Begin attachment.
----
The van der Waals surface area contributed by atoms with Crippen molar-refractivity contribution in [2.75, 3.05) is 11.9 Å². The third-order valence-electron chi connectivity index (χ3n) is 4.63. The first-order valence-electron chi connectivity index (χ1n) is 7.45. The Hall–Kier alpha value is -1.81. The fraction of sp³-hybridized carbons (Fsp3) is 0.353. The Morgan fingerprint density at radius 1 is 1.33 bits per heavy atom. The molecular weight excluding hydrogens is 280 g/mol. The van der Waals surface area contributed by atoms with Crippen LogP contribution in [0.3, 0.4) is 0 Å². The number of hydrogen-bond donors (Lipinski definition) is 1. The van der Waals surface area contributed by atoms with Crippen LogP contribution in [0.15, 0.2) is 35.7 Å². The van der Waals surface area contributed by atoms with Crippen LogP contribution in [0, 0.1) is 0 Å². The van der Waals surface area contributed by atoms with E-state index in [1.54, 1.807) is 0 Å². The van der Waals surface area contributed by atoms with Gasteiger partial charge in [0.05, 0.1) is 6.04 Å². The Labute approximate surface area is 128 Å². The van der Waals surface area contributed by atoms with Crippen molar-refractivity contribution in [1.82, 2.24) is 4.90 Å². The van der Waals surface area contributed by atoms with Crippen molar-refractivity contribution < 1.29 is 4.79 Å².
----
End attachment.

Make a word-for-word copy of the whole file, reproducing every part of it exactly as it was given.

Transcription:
The van der Waals surface area contributed by atoms with Crippen molar-refractivity contribution in [2.75, 3.05) is 11.9 Å². The third-order valence-electron chi connectivity index (χ3n) is 4.63. The first-order valence-electron chi connectivity index (χ1n) is 7.45. The Hall–Kier alpha value is -1.81. The fraction of sp³-hybridized carbons (Fsp3) is 0.353. The Morgan fingerprint density at radius 1 is 1.33 bits per heavy atom. The molecular weight excluding hydrogens is 280 g/mol. The van der Waals surface area contributed by atoms with Crippen LogP contribution in [0.3, 0.4) is 0 Å². The number of hydrogen-bond donors (Lipinski definition) is 1. The van der Waals surface area contributed by atoms with Crippen LogP contribution in [0.15, 0.2) is 35.7 Å². The van der Waals surface area contributed by atoms with Crippen LogP contribution in [0, 0.1) is 0 Å². The van der Waals surface area contributed by atoms with E-state index in [1.54, 1.807) is 0 Å². The van der Waals surface area contributed by atoms with Gasteiger partial charge in [0.05, 0.1) is 6.04 Å². The Labute approximate surface area is 128 Å². The van der Waals surface area contributed by atoms with Crippen molar-refractivity contribution in [1.82, 2.24) is 4.90 Å². The van der Waals surface area contributed by atoms with Crippen molar-refractivity contribution < 1.29 is 4.79 Å².